Following the triumph of last year’s HMS Pinafore, Sasha Regan and her boys are back with a new adaptation of Gilbert and Sullivan’s The Mikado. Transporting the story of Yum-Yum, Nanki-Poo, Ko-Ko and friends from Japan to a campsite in 1950s England, the show continues the signature blend of charm, humour and surprising (in a good way) vocals that’s proved such a winning formula in previous productions.
Shortly before the show began, I heard someone in the row behind hinting that they might start singing along, which served as a helpful reminder that The Mikado is a wildly popular and well-known show. (He didn’t sing along, by the way.) However, to me it was entirely new, and I could hardly have asked for a more unconventional – or enjoyable – introduction to an already quite bizarre little tale.
For the similarly uninitiated, here’s a brief summary: Nanki-Poo (Richard Munday), the son of the Mikado (James Waud), has run away from the prospect of being married off to the elderly Katisha (Alex Weatherhill), and disguised as a wandering minstrel has arrived in Titipu in pursuit of the young, beautiful Yum-Yum (Alan Richardson). Unfortunately she’s about to marry Ko-Ko (David McKechnie), the recently appointed Lord High Executioner – but he has his own problems, as he’s been condemned to death for flirting and therefore faces the “extremely difficult, not to say dangerous” prospect of having to behead himself. Meanwhile, all the officials have resigned in protest over Ko-Ko’s appointment, leaving Pooh-Bah (Ross Finnie) to take on every other position of authority in town. Chaos, not surprisingly, ensues.
Sasha Regan’s inspiration for the all male format came from memories of same-sex school plays, and despite all the grisly talk of beheadings, The Mikado retains that air of childlike innocence and fun, particularly once the “ladies” enter – though I’d have to say the standard of the performance far exceeds any school play I was ever in. The production itself has the charming simplicity you’d expect from a school camping trip in the Enid Blyton era (Ryan Dawson Laight’s set is essentially three very versatile tents; Ko-Ko’s axe is a cricket bat; and the “orchestra” is musical director Richard Baker on the piano) – but there’s nothing amateur about the vocals. Unsurprisingly, in this department it’s the female roles that are particularly memorable, if only because it’s a surprise to hear men hit such high notes, and do it so beautifully. Alan Richardson and Alex Weatherhill steal the show as Yum-Yum and Katisha with heartfelt and vocally on-the-money solos, but also very believable performances as lovesick women – though Katisha’s vigorous pumping of her bicycle tyres suggests it may not necessarily be love that she’s after.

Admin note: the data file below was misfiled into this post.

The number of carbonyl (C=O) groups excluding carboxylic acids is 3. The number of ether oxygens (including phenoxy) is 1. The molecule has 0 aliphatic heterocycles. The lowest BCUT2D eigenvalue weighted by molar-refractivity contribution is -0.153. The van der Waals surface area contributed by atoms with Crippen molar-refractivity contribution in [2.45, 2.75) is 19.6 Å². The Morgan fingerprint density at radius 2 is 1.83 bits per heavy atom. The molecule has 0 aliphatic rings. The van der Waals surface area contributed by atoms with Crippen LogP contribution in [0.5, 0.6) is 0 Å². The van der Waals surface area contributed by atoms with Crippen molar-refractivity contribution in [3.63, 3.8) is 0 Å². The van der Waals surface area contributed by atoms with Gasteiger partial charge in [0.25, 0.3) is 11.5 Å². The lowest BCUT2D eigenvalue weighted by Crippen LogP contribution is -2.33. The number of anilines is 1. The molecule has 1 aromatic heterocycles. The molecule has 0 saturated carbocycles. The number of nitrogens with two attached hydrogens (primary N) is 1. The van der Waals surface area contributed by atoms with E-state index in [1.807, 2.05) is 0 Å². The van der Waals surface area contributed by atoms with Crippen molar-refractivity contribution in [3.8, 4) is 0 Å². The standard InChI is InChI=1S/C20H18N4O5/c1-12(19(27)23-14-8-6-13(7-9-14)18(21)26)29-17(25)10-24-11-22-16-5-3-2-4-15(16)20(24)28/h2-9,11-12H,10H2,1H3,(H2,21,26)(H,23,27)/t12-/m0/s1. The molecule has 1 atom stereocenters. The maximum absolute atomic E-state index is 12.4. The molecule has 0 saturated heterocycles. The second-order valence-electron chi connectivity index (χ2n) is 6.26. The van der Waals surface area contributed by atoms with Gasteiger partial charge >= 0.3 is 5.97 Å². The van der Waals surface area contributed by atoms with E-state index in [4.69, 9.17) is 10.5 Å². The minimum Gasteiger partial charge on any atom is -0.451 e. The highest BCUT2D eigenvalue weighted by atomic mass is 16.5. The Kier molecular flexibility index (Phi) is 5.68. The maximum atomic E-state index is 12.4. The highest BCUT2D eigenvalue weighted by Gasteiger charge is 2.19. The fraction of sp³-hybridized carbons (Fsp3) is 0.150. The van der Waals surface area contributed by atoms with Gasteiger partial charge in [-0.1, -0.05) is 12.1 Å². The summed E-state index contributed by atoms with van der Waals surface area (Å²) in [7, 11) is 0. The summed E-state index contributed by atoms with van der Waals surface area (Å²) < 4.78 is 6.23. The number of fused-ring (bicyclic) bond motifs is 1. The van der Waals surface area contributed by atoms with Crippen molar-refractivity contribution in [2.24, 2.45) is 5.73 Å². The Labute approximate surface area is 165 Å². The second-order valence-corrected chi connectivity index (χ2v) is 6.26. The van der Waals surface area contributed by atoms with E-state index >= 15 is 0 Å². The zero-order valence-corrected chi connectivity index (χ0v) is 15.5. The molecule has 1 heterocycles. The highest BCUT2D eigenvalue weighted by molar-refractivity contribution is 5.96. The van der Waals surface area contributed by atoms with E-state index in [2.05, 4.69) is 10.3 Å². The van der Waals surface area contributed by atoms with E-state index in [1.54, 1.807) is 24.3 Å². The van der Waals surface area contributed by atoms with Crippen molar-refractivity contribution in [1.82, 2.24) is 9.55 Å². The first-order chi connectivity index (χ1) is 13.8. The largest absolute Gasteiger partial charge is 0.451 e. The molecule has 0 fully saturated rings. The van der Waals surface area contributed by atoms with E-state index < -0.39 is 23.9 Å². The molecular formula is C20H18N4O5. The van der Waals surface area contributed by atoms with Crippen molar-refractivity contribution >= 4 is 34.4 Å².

Whereas the female characters in this production usually get a laugh just by being on stage (as the curtain rises on Act 2, we catch them indulging in a pre-wedding makeover – and possibly enjoying themselves a bit too much), most of the comedy within the plot itself falls to the men. This is particularly true of David McKechnie, whose Cockney rogue Ko-Ko – along with Ross Finnie’s self-important Scottish bureaucrat Pooh-Bah and Richard Munday’s endearingly bewildered Nanki-Poo – handles some tongue-twisting lyrics with great aplomb and spot-on comic timing as he attempts to talk his way out of his fate. And if his “little list” isn’t particularly topical, it’s still great fun (and besides, it’s not like most of our politicians really need any help in looking ridiculous just now).
It seems likely that Sasha Regan and her talented company have another hit on their hands. If you’ve never seen The Mikado before, this is a thoroughly entertaining – if quite mad – first look; if you know it well, it’s a refreshingly different take that makes Gilbert and Sullivan’s classic feel brand new.
Can’t see the map on iPhone? Try turning your phone to landscape and that should sort it. I don’t know why but I’m working on it… 😉